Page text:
British Finance Minister Sajid Javid resigned on Thursday just weeks before the publication of the government’s annual budget, in a shock move provoked by Prime Minister Boris Johnson’s attempts to shake up his cabinet after Brexit.
The chancellor of the exchequer stood down after Johnson tried to use a reshuffle to remove some of Javid’s aides, a source close to the departing minister said.
He was immediately replaced by his 39-year-old deputy, Rishi Sunak, a former banker and Brexit supporter who is seen as close to Downing Street.
The pound briefly retreated on Javid’s departure but soon recovered as analysts said the new chancellor could open the way for more public spending and growth.
Sunak appears more aligned with Johnson than his predecessor in backing a looser fiscal policy, noted Paul Dales, chief UK economist at Capital Economics.
“The move seems designed to allow the government to push through even bigger increases in public investment and perhaps resuscitate tax cuts that previously looked dead in the water,” he said.
But Javid’s departure also presents a challenge to Johnson’s authority, just as he seemed at his strongest.
After his election victory in December, Johnson fulfilled his pledge to get Britain out of the European Union on January 31 — but the country’s future ties with the bloc remain uncertain.
‘Stooge as chancellor’
Johnson began his cabinet reshuffle by sacking his ministers for Northern Ireland, business, environment and housing, as well as his attorney general.
Foreign Minister Dominic Raab, Johnson’s de facto deputy Michael Gove and several other key ministers stayed in post — and Javid was widely assumed to be safe.
But there have been reports that the former City of London banker, born into a working class Muslim family, had clashed with both the prime minister and his influential adviser, Dominic Cummings.
A source close to Javid later revealed he quit rather than agree to greater control from Downing Street.
“The prime minister said he had to fire all his special advisers and replace them with Number 10 special advisers to make it one team,” the source said.
“The chancellor said no self-respecting minister would accept those terms.”
John McDonnell, finance spokesman for the main opposition Labour party, said the government was “in crisis”.
“It’s clear Dominic Cummings has won the battle to take absolute control of the Treasury and has installed his stooge as the chancellor,” he tweeted.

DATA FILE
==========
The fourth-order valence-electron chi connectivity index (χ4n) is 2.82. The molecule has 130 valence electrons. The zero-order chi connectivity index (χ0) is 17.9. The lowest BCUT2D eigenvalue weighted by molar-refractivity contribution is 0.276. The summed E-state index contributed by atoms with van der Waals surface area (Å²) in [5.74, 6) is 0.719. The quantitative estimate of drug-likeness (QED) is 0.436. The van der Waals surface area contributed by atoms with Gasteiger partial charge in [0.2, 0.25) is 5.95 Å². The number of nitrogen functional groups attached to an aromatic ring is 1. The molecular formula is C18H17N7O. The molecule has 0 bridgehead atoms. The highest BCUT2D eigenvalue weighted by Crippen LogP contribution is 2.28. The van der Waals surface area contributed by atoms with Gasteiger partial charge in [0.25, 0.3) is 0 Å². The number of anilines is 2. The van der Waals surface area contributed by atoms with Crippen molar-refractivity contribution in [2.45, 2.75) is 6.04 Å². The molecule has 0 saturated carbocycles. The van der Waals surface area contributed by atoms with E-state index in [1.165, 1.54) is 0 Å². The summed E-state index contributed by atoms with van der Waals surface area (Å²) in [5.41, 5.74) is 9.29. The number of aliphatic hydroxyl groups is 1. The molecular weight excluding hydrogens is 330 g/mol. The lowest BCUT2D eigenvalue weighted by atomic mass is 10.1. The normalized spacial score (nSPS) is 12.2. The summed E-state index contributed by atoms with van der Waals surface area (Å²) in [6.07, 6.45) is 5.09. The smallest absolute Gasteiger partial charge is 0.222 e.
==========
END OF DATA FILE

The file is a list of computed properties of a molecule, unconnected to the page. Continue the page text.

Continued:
Belfast minister out
Johnson had earlier sacked Northern Ireland Secretary Julian Smith, a surprising move given Smith’s role in restoring the power-sharing government to Belfast last month after a three-year suspension.
Smith helped persuade the two main parties, Sinn Fein and the Democratic Unionist Party (DUP), to work together for the first time since the executive collapsed in January 2017 in a scandal over a renewable energy scheme.
Irish Taoiseach Leo Varadkar led tributes to Smith’s efforts, saying he was “one of Britain’s finest politicians of our time”.
His deputy Simon Coveney, who was also closely involved in the power-sharing talks, said that without Smith’s leadership there would be no government in Belfast.
“You have been such an effective secretary of state for Northern Ireland at a time of real challenge and risk,” he wrote on Twitter.
Arlene Foster, who as DUP leader was restored as first minister of Northern Ireland under the deal, also hailed his “dedication to the role”.
But The Times newspaper said Johnson felt “blindsided” by the deal because it includes an investigation into alleged crimes by British soldiers during decades of sectarian violence known as The Troubles.
After years of political turmoil over Brexit, Johnson wants to focus this year on domestic issues, including investments in police, healthcare and infrastructure.
He used Thursday’s reshuffle to announce Alok Sharma as his new business and energy minister, with a new responsibility for running the UN climate talks in Glasgow in November.
The former president of the so-called COP 26 summit, Claire O’Neill, was sacked last month. She subsequently warned that planning for the summit was “miles off track”.